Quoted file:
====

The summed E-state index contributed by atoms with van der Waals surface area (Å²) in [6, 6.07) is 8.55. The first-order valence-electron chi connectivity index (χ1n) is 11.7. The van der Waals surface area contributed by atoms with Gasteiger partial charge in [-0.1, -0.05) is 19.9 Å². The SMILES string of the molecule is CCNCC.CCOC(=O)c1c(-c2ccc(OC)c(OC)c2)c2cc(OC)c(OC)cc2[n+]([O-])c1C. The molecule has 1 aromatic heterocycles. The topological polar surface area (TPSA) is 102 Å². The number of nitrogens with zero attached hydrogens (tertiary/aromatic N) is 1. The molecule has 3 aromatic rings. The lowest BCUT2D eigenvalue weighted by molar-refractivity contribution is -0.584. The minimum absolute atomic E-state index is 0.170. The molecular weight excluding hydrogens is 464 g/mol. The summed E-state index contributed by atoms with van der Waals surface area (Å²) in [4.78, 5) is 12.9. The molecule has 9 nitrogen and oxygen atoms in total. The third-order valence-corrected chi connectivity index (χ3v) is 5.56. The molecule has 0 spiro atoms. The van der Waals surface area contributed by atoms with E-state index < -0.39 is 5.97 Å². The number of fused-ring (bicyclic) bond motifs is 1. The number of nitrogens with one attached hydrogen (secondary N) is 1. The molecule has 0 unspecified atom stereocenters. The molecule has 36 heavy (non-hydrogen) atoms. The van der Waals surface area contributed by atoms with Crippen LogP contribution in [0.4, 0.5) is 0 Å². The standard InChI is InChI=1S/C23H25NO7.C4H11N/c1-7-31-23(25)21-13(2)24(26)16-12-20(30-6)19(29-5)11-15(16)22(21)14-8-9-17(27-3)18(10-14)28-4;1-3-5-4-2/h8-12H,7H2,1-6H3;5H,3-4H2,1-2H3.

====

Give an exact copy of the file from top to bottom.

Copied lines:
The summed E-state index contributed by atoms with van der Waals surface area (Å²) in [6, 6.07) is 8.55. The first-order valence-electron chi connectivity index (χ1n) is 11.7. The van der Waals surface area contributed by atoms with Gasteiger partial charge in [-0.1, -0.05) is 19.9 Å². The SMILES string of the molecule is CCNCC.CCOC(=O)c1c(-c2ccc(OC)c(OC)c2)c2cc(OC)c(OC)cc2[n+]([O-])c1C. The molecule has 1 aromatic heterocycles. The topological polar surface area (TPSA) is 102 Å². The number of nitrogens with zero attached hydrogens (tertiary/aromatic N) is 1. The molecule has 3 aromatic rings. The lowest BCUT2D eigenvalue weighted by molar-refractivity contribution is -0.584. The minimum absolute atomic E-state index is 0.170. The molecular weight excluding hydrogens is 464 g/mol. The summed E-state index contributed by atoms with van der Waals surface area (Å²) in [4.78, 5) is 12.9. The molecule has 9 nitrogen and oxygen atoms in total. The third-order valence-corrected chi connectivity index (χ3v) is 5.56. The molecule has 0 spiro atoms. The van der Waals surface area contributed by atoms with E-state index < -0.39 is 5.97 Å². The number of fused-ring (bicyclic) bond motifs is 1. The number of nitrogens with one attached hydrogen (secondary N) is 1. The molecule has 0 unspecified atom stereocenters. The molecule has 36 heavy (non-hydrogen) atoms. The van der Waals surface area contributed by atoms with Crippen LogP contribution in [0.4, 0.5) is 0 Å². The standard InChI is InChI=1S/C23H25NO7.C4H11N/c1-7-31-23(25)21-13(2)24(26)16-12-20(30-6)19(29-5)11-15(16)22(21)14-8-9-17(27-3)18(10-14)28-4;1-3-5-4-2/h8-12H,7H2,1-6H3;5H,3-4H2,1-2H3.